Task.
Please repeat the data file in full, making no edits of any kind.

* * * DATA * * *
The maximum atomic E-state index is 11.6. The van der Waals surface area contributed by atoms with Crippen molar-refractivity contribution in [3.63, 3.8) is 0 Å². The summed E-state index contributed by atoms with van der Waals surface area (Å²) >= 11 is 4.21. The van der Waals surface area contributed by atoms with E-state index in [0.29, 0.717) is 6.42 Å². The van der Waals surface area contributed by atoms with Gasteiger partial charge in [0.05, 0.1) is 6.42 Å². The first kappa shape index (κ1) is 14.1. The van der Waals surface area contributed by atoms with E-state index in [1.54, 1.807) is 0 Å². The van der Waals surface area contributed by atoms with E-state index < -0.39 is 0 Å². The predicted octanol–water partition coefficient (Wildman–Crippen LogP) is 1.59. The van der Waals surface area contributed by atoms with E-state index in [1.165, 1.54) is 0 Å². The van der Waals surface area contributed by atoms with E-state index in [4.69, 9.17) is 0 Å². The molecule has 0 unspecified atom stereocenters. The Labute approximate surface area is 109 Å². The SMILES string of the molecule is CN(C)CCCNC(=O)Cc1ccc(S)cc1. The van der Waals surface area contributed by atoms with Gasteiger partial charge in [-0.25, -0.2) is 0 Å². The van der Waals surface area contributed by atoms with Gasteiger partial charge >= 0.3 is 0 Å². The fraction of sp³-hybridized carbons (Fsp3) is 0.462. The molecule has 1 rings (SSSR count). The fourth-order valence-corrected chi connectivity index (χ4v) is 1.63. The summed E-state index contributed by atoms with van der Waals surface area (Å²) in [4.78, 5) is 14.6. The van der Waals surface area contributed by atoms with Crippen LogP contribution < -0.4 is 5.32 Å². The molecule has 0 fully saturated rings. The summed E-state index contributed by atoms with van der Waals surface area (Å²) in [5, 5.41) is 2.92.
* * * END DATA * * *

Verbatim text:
The maximum atomic E-state index is 11.6. The van der Waals surface area contributed by atoms with Crippen molar-refractivity contribution in [3.63, 3.8) is 0 Å². The summed E-state index contributed by atoms with van der Waals surface area (Å²) >= 11 is 4.21. The van der Waals surface area contributed by atoms with E-state index in [0.29, 0.717) is 6.42 Å². The van der Waals surface area contributed by atoms with Gasteiger partial charge in [0.05, 0.1) is 6.42 Å². The first kappa shape index (κ1) is 14.1. The van der Waals surface area contributed by atoms with E-state index in [1.54, 1.807) is 0 Å². The van der Waals surface area contributed by atoms with E-state index < -0.39 is 0 Å². The predicted octanol–water partition coefficient (Wildman–Crippen LogP) is 1.59. The van der Waals surface area contributed by atoms with E-state index in [1.165, 1.54) is 0 Å². The van der Waals surface area contributed by atoms with E-state index in [4.69, 9.17) is 0 Å². The molecule has 0 unspecified atom stereocenters. The Labute approximate surface area is 109 Å². The SMILES string of the molecule is CN(C)CCCNC(=O)Cc1ccc(S)cc1. The van der Waals surface area contributed by atoms with Gasteiger partial charge in [-0.25, -0.2) is 0 Å². The van der Waals surface area contributed by atoms with Gasteiger partial charge >= 0.3 is 0 Å². The fraction of sp³-hybridized carbons (Fsp3) is 0.462. The molecule has 1 rings (SSSR count). The fourth-order valence-corrected chi connectivity index (χ4v) is 1.63. The summed E-state index contributed by atoms with van der Waals surface area (Å²) in [4.78, 5) is 14.6. The van der Waals surface area contributed by atoms with Crippen LogP contribution < -0.4 is 5.32 Å². The molecule has 0 fully saturated rings. The summed E-state index contributed by atoms with van der Waals surface area (Å²) in [5, 5.41) is 2.92.